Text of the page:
Duration of anti-HER2-targeted therapy

Furthermore, a majority of adjuvant trials delineated the relationship between treatment duration of trastuzumab regimens and difference in survival benefits. Multiple clinical studies including NASBP-31, N9831, BCIRG 006, and HERA have proved that the application of trastuzumab in the adjuvant treatment of HER2-positive EBC for 1 year can significantly improve the DFS and OS rate.86,87,186,188 Although 1-year trastuzumab duration as standard recommendation has been approved for adjuvant scenario, studies have explored the effects of different treatment durations, from 9 weeks to 2 years. Based on the 11-year follow-up of HERA trial, trastuzumab as an adjuvant therapy for HER2-positive EBC significantly improved the survival of patients. Adjuvant treatment with trastuzumab for 2 years added no benefit than 1 year, instead a rise in cardiac toxicity was observed. There was also no significant improvement in survival efficacy after prolonged trastuzumab treatment for different hormone receptor status.188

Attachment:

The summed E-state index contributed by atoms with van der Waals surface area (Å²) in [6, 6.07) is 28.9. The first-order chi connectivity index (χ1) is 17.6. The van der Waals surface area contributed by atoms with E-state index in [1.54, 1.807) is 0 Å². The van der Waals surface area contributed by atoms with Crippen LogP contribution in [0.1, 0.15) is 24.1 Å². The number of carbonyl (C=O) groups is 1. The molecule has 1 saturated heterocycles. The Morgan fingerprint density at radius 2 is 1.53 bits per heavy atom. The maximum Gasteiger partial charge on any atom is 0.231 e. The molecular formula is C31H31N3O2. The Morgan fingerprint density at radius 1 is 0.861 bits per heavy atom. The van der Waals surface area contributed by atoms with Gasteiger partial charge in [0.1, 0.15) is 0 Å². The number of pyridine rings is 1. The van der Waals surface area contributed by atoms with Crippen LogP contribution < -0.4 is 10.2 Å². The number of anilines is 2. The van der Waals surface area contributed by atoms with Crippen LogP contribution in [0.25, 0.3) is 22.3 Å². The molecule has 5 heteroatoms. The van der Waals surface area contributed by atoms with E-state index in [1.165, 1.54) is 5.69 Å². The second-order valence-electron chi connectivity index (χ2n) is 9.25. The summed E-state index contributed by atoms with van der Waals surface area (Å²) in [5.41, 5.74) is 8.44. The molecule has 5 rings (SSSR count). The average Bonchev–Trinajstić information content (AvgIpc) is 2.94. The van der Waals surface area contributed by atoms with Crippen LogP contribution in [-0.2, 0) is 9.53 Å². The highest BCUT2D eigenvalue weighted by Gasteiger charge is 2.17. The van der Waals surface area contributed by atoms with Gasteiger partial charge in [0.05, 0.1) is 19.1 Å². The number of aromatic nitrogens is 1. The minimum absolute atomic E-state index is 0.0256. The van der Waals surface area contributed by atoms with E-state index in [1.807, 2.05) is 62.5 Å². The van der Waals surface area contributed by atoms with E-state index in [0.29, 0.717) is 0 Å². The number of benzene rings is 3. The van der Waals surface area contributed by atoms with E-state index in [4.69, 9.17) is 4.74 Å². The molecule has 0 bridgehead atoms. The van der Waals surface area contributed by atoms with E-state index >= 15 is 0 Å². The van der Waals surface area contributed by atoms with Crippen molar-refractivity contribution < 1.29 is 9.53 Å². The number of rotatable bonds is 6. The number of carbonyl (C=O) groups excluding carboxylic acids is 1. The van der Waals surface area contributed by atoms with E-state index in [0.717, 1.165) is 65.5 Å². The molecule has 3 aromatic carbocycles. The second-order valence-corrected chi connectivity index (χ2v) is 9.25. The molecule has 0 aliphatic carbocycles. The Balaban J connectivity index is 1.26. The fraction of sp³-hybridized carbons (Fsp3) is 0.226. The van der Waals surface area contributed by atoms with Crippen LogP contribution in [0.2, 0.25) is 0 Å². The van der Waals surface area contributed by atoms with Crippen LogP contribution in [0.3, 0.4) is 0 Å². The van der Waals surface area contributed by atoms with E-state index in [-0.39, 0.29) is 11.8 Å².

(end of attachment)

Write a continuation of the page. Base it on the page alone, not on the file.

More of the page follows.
However, there were special investigations on whether the treatment duration could be shortened to 6 months or 9 weeks and evaluate its activity, tolerance, and cost.194,195 A noninferiority study, PHARE trial, was designed to evaluate the length of trastuzumab adjuvant treatment, 6 months vs 1 year.196 A total of 1691 patients were enrolled in 12-months subgroup, and 1693 in 6-months subgroup, after receiving at least four cycles of adjuvant chemotherapy. In subgroup analysis, patients were divided as per hormone receptor status and treatment methods, including concurrent or sequential therapy. Results from 3.5 years of follow-up confirmed that 2-year DFS was superior for the 12-months group than the 6-months group (93.8% vs 91.1%, HR =1.28; 95% CI, 1.05–1.56). It was concluded that 6-months treatment failed to meet the noninferior efficacy of trastuzumab that was seen at 12 months.197 However, cardiac AEs were commonly observed in the 12-month treatment (5.7% vs 1.9%; p < 0.001), despite this, 12 months of adjuvant trastuzumab remained a standard treatment.96 The Hellenic Oncology Research Group study drew a similar conclusion.198 A similar randomized controlled study, PERSEPHONE, may not be continued, due to the negative results.199